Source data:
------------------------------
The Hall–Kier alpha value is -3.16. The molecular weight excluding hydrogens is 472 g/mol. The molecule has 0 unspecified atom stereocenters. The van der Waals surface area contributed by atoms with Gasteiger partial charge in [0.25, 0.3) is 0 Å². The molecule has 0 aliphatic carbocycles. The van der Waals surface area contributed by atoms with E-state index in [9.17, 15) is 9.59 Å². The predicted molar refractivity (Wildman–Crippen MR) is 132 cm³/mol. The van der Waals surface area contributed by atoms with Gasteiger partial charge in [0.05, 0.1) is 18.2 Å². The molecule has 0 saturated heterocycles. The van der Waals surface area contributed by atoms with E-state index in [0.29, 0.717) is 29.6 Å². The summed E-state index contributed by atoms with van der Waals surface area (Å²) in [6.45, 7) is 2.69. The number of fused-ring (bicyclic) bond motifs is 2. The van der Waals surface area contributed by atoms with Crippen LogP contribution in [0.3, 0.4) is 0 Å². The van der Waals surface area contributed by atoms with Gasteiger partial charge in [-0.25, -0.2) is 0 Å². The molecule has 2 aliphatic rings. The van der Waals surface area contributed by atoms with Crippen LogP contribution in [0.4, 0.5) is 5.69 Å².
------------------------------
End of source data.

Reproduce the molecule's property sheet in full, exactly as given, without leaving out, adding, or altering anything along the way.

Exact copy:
The Hall–Kier alpha value is -3.16. The molecular weight excluding hydrogens is 472 g/mol. The molecule has 0 unspecified atom stereocenters. The van der Waals surface area contributed by atoms with Gasteiger partial charge in [0.25, 0.3) is 0 Å². The molecule has 0 aliphatic carbocycles. The van der Waals surface area contributed by atoms with E-state index in [9.17, 15) is 9.59 Å². The predicted molar refractivity (Wildman–Crippen MR) is 132 cm³/mol. The van der Waals surface area contributed by atoms with Gasteiger partial charge in [0.05, 0.1) is 18.2 Å². The molecule has 0 saturated heterocycles. The van der Waals surface area contributed by atoms with E-state index in [0.29, 0.717) is 29.6 Å². The summed E-state index contributed by atoms with van der Waals surface area (Å²) in [6.45, 7) is 2.69. The number of fused-ring (bicyclic) bond motifs is 2. The van der Waals surface area contributed by atoms with Crippen LogP contribution in [0.3, 0.4) is 0 Å². The van der Waals surface area contributed by atoms with Gasteiger partial charge in [-0.25, -0.2) is 0 Å². The molecule has 2 aliphatic rings. The van der Waals surface area contributed by atoms with Crippen LogP contribution in [0.4, 0.5) is 5.69 Å².